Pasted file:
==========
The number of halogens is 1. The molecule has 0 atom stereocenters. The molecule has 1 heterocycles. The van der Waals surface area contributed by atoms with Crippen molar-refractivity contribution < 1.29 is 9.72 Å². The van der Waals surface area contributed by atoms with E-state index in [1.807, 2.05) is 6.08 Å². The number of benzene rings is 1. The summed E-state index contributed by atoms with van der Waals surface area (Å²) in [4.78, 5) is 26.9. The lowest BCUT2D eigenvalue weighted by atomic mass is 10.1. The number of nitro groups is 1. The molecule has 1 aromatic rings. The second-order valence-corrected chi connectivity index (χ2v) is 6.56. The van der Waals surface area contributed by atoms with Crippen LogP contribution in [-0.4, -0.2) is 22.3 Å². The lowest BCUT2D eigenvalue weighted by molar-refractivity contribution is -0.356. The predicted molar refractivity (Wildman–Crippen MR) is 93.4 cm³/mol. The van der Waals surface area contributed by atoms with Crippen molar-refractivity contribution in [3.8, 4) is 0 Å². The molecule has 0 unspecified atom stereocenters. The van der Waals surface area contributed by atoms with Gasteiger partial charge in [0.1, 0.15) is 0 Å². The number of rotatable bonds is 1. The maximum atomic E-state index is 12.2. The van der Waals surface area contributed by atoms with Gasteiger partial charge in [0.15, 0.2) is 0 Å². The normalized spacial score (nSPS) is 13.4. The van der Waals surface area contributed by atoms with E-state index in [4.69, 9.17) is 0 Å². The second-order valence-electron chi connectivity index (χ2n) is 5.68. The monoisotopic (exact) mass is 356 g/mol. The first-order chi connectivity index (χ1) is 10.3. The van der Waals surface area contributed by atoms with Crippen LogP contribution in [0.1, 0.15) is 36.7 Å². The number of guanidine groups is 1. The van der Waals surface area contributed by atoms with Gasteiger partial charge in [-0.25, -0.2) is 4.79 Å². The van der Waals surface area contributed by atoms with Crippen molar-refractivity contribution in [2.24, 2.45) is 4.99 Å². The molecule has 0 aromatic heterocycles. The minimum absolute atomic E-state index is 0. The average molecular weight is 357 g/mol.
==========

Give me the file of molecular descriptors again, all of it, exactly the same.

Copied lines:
The number of halogens is 1. The molecule has 0 atom stereocenters. The molecule has 1 heterocycles. The van der Waals surface area contributed by atoms with Crippen molar-refractivity contribution < 1.29 is 9.72 Å². The van der Waals surface area contributed by atoms with E-state index in [1.807, 2.05) is 6.08 Å². The number of benzene rings is 1. The summed E-state index contributed by atoms with van der Waals surface area (Å²) in [4.78, 5) is 26.9. The lowest BCUT2D eigenvalue weighted by atomic mass is 10.1. The number of nitro groups is 1. The molecule has 1 aromatic rings. The second-order valence-corrected chi connectivity index (χ2v) is 6.56. The van der Waals surface area contributed by atoms with Crippen LogP contribution in [-0.4, -0.2) is 22.3 Å². The lowest BCUT2D eigenvalue weighted by molar-refractivity contribution is -0.356. The predicted molar refractivity (Wildman–Crippen MR) is 93.4 cm³/mol. The van der Waals surface area contributed by atoms with Crippen molar-refractivity contribution in [3.8, 4) is 0 Å². The molecule has 0 unspecified atom stereocenters. The van der Waals surface area contributed by atoms with Gasteiger partial charge in [0.1, 0.15) is 0 Å². The number of rotatable bonds is 1. The maximum atomic E-state index is 12.2. The van der Waals surface area contributed by atoms with Gasteiger partial charge in [0.15, 0.2) is 0 Å². The normalized spacial score (nSPS) is 13.4. The van der Waals surface area contributed by atoms with E-state index in [4.69, 9.17) is 0 Å². The second-order valence-electron chi connectivity index (χ2n) is 5.68. The monoisotopic (exact) mass is 356 g/mol. The first-order chi connectivity index (χ1) is 10.3. The van der Waals surface area contributed by atoms with Crippen LogP contribution in [0.1, 0.15) is 36.7 Å². The number of guanidine groups is 1. The van der Waals surface area contributed by atoms with Gasteiger partial charge in [-0.25, -0.2) is 4.79 Å². The van der Waals surface area contributed by atoms with Crippen molar-refractivity contribution in [2.24, 2.45) is 4.99 Å². The molecule has 0 aromatic heterocycles. The minimum absolute atomic E-state index is 0. The average molecular weight is 357 g/mol.